The Vine: December 3, 2014
When I was young I lived in a family where, at Christmas, the children each received a few somethings, and each adult received something nice and thoughtful.
Dinner was completely cooked by my mother, and all were welcome to bring additions if they wanted. Good conversations happened. The food was divvied up afterwards and all left with feelings of happiness and goodwill. I have now moved halfway across the country and into in-law…well, not hell, but uncomfortable-ness.
My brother-in-law and his wife moved back home (he's in his 40s) with their children (Irish triplets) who are all under age three. He is an artist, she is unemployed, letting her CNA license expire because she doesn't trust anyone else with her children. The matriarch of the family is effectively crippled, being unable to leave the house except in a scooter (so stairs are impossible) and the patriarch of the family is grumpy all the time and emotionally distant. We live 10 miles away from them in the same very small town.
In previous years when we have showed up for Thanksgiving with food, we were met by a turkey defrosting on the kitchen cabinet, dripping juices all over the floor and other foods. I attempted to clean the kitchen (a hazmat suit would have been appreciated), at which time Matriarch continued to send my daughter in demanding that she get a cup of coffee for her. When I said that I was cleaning for ten solid minute and anyone in the kitchen could help if they wanted to stay, and that Matriarch could wait for the coffee, she came in herself, and the wheels of her scooter left trails of turkey juice out into the living room and beyond. I then cooked Thanksgiving dinner.
This year, three days before Thanksgiving, I was called with a list of sides I was expected to make at my house and bring to their house, including (but not limited to) appetizers, mashed potatoes, rolls and two kinds of pies for dessert. We showed up, laden with food. (We spent approximately $150 on cheeses and other ingredients.) Both a ham and a turkey were cooking when we got there. The turkey was way overcooked but the ham was delicious. (I know I sound rude, but really, I was a gracious guest and I helped with dishes and clean-up and corralling kids and only mentioned how good the food was.)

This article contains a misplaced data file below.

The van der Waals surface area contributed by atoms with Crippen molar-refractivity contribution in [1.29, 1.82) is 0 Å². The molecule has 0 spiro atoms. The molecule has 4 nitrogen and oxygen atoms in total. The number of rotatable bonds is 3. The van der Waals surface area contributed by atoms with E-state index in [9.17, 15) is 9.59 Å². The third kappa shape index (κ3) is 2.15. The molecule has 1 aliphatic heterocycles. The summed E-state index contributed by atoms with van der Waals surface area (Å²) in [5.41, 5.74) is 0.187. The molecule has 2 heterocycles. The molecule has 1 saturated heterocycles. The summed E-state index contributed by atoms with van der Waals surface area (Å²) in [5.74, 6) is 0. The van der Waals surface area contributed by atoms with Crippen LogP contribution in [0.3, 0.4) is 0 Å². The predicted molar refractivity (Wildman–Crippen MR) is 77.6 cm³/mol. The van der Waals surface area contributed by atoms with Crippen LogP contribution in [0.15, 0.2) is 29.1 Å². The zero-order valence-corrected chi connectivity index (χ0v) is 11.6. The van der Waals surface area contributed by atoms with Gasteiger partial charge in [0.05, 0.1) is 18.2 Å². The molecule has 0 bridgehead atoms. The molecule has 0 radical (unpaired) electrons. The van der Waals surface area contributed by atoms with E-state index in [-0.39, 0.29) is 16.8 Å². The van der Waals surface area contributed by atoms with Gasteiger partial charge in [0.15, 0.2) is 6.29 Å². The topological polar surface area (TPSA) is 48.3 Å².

While I was helping to clean up, I noticed that the wife was only cleaning up the food I had brought, and she was cleaning it up right into their fridge. (I was doing dishes at the time.) Then she took all of their food, broke it down, and put it into their fridge. We were not offered any of the leftovers. (Which feels really petty, even as I write it, but it just felt really rude as there was a huge cheese log I had purchased and it was swept into their pantry and was never even remarked on…I love cheese logs…)
This year, Wife has called with a list of things that I need to bring to Christmas dinner. I informed her that I could only bring some things. The items she was requesting would take quite awhile to prepare, I work, I don't have the time to make an apple pie from scratch, etc. I said that I could only do a few things, and she got huffy about all the cooking she is going to have to do in addition to cleaning the house. (All of the people living in this house are hoarders, there are four bedrooms, and only two of them are usable as bedrooms…which is seven people living in two bedrooms. The father sleeps on the couch in the living room while watching TV.) I eventually agreed to "appetizers" which I'll probably passive-aggressively "forget" to make, rolls, pumpkin pies, ranch dips, and I'm to purchase (emphasized that I'm to buy it) a veggie tray, chips and dips.
I've attempted to invite them to my house for holidays before, and Matriarch literally bursts into hysterical sobbing because she can't go up stairs. The Patriarch gets mad at me for upsetting the Matriarch. We've already stopped my daughter from going out there because I found that there was no bed for her; she was sleeping in the living room on a different couch. They get upset that we don't bring her out to visit, but the house is so horrible, both loud (they all communicate by screaming at each other in frustration) and messy/dirty, that we're miserable when we go out there, but any time we go out there now, they guilt-trip us about coming out more often. Right now we say that we are busy with work, which is true.